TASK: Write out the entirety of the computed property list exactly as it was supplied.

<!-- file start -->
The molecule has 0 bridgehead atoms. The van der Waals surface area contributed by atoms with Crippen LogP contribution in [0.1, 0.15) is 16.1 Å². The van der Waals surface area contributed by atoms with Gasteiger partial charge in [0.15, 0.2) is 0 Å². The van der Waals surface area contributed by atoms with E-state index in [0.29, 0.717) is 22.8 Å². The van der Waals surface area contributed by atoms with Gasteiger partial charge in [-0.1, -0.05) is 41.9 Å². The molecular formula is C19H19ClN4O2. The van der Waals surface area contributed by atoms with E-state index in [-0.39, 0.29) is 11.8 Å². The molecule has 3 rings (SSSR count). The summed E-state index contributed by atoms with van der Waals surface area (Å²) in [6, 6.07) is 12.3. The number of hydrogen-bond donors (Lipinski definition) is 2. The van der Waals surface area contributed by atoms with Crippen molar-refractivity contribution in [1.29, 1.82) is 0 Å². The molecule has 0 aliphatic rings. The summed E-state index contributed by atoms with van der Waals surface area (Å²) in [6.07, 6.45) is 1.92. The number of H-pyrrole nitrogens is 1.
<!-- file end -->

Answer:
The molecule has 0 bridgehead atoms. The van der Waals surface area contributed by atoms with Crippen LogP contribution in [0.1, 0.15) is 16.1 Å². The van der Waals surface area contributed by atoms with Gasteiger partial charge in [0.15, 0.2) is 0 Å². The van der Waals surface area contributed by atoms with E-state index in [0.29, 0.717) is 22.8 Å². The van der Waals surface area contributed by atoms with Gasteiger partial charge in [-0.1, -0.05) is 41.9 Å². The molecular formula is C19H19ClN4O2. The van der Waals surface area contributed by atoms with E-state index in [-0.39, 0.29) is 11.8 Å². The molecule has 3 rings (SSSR count). The summed E-state index contributed by atoms with van der Waals surface area (Å²) in [6, 6.07) is 12.3. The number of hydrogen-bond donors (Lipinski definition) is 2. The van der Waals surface area contributed by atoms with Crippen molar-refractivity contribution in [1.29, 1.82) is 0 Å². The molecule has 0 aliphatic rings. The summed E-state index contributed by atoms with van der Waals surface area (Å²) in [6.07, 6.45) is 1.92. The number of H-pyrrole nitrogens is 1.